Printer Friendly

Fishing.

It's nothing to squawk about when Tyson Foods, the world's biggest chicken producer, announces that it wants to move into Alaska's salmon market. In fact, after Tyson officials toured Alaska in late January, the state's fish industry fairly crowed with excitement.

John Tyson, vice chairman of operations, announced that the Arkansas-based food giant is already conducting tests on salmon nuggets and burgers. In a few years time, the company hopes to have a rainbow of easy-to-make seafood products on the market.

In preparation to enter the Alaska fishing industry, last year the company plunked down $212 million for two fish giants: Arctic Alaska Fisheries Corp., a Seattle-based firm that runs Alaska's biggest bottom-fishing fleet, and Louis Kemp Seafoods, America's largest manufacturer of imitation lobster and crab products.

Tyson Foods, also a marketer of beef, pork, vegetables and ethnic foods, enjoyed sales of $4 billion in 1991. The company hopes to double its revenues by 1995, looking to fish sales to bring in $300 to $500 million a year.

Looking into the industry's troubled waters to predict this year's catch:

* Are tanner crabs rebounding? During a 24-hour opening in January, fishers hauled in 530,000 pounds of the species in southern Cook Inlet -- the best catch since 1988. The harvest prompted predictions that depressed stocks are slowly coming back. King and dungeness crab levels are still too low for commercial fishing.

* A large return of pink salmon -- between 11.5 million and 28.2 million -- is forecast for Prince William Sound this summer. The mid-term estimate of 20 million pinks, set by the Prince William Sound Aquaculture Corp., would triple last year's pink runs.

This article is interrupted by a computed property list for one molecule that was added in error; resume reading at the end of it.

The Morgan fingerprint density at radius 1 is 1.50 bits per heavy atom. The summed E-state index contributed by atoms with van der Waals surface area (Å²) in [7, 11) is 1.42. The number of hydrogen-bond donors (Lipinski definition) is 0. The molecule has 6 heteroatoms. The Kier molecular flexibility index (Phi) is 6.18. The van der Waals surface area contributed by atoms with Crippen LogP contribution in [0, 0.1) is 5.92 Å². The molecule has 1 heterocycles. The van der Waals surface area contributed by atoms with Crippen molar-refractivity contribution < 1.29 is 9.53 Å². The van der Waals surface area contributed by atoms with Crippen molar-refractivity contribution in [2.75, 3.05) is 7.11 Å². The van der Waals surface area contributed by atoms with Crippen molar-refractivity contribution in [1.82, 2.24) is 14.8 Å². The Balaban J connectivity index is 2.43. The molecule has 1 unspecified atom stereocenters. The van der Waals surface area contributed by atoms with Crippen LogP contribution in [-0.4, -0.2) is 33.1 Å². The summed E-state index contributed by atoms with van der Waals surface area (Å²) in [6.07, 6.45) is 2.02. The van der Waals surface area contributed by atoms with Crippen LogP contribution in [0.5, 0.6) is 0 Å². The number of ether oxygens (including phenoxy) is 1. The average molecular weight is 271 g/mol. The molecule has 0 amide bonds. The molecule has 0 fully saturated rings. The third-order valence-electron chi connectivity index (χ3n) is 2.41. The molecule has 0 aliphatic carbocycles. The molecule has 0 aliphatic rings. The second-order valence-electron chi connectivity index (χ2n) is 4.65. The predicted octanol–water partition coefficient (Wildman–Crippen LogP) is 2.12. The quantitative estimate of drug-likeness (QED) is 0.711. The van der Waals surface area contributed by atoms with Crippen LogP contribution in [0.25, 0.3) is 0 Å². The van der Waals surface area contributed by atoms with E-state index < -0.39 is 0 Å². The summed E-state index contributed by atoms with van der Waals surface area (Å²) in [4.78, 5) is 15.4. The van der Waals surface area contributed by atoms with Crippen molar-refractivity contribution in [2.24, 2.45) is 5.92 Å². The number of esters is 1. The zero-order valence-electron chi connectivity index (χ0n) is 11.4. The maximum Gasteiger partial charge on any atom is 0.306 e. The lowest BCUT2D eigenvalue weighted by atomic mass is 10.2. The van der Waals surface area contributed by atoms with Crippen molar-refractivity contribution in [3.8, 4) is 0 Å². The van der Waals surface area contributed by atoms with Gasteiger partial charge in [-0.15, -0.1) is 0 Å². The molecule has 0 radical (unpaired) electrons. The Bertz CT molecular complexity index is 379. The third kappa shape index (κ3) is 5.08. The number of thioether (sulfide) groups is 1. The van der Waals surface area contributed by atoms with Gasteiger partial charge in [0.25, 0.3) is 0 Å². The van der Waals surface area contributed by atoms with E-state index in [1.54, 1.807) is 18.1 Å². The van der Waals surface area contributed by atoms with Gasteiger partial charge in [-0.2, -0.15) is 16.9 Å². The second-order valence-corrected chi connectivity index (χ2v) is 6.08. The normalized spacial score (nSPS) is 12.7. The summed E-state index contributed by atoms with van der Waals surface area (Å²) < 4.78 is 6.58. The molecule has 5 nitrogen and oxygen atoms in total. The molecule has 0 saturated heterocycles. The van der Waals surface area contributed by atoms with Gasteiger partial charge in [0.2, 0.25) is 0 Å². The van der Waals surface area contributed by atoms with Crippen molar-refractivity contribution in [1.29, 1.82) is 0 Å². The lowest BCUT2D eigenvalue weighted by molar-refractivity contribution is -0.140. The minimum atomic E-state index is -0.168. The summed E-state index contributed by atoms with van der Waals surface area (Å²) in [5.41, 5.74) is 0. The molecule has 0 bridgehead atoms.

* Word of a potential record herring season meant bad news to Alaska's sac roe fishermen. In late January, the Alaska Department of Fish and Game predicted a statewide harvest of 70,000 to 82,000 tons of sac roe this spring, eclipsing 1992's record of 62,000 tons. Canada and northern Europe also expect large herring runs. An abundant worldwide supply means lower prices, as it did for Alaska herring fishers harvesting last year's record run. Major herring quotas for around the state include: 9,500 to 11,000 tons, Southeast; 17,000 to 23,000 tons, Prince William Sound and Lower Cook Inlet; and 36,000 tons, Togiak to Norton Sound.

* And there may be blues in store for Alaska red salmon fishermen. Swimming along on a sluggish economy, Japan's wholesale red salmon prices dropped sharply this winter -- 25 percent below last year's levels. Since most of Alaska's reds end up in Japan, the low prices could hurt fishers around the state who harvest the red fish. To make matters worse, U.S. processors still have more than 10 million frozen pounds of last year's red salmon on hand, unable to find Japanese buyers.
COPYRIGHT 1993 Alaska Business Publishing Company, Inc.
No portion of this article can be reproduced without the express written permission from the copyright holder.
Copyright 1993 Gale, Cengage Learning. All rights reserved.

Article Details
Printer friendly Cite/link Email Feedback
Title Annotation:Inside Alaska Industry
Publication:Alaska Business Monthly
Date:Apr 1, 1993
Words:468
Previous Article:Oil & gas.
Next Article:Curing high health care cost headaches.
Topics:


Related Articles
Ship to shore.
Groundfish war heats up in North Pacific.
Supreme Alaska Seafoods: in a hurry to take a little fish to a big market.
Community development quota program: partners in profit.
Tax time for frontier fishermen.
Something fishy going on: Fish Expo 1994.
Troubled waters: Alaska fisheries review.
The Future of the Alaska Seafood Industry.
Murkowski administration reaches out to fishing industry: plan targets individuals and communities, as well as increases marketing efforts.
Alaska fisheries gain ground: history shows impact of sea's bounty on state economy.

Terms of use | Copyright © 2016 Farlex, Inc. | Feedback | For webmasters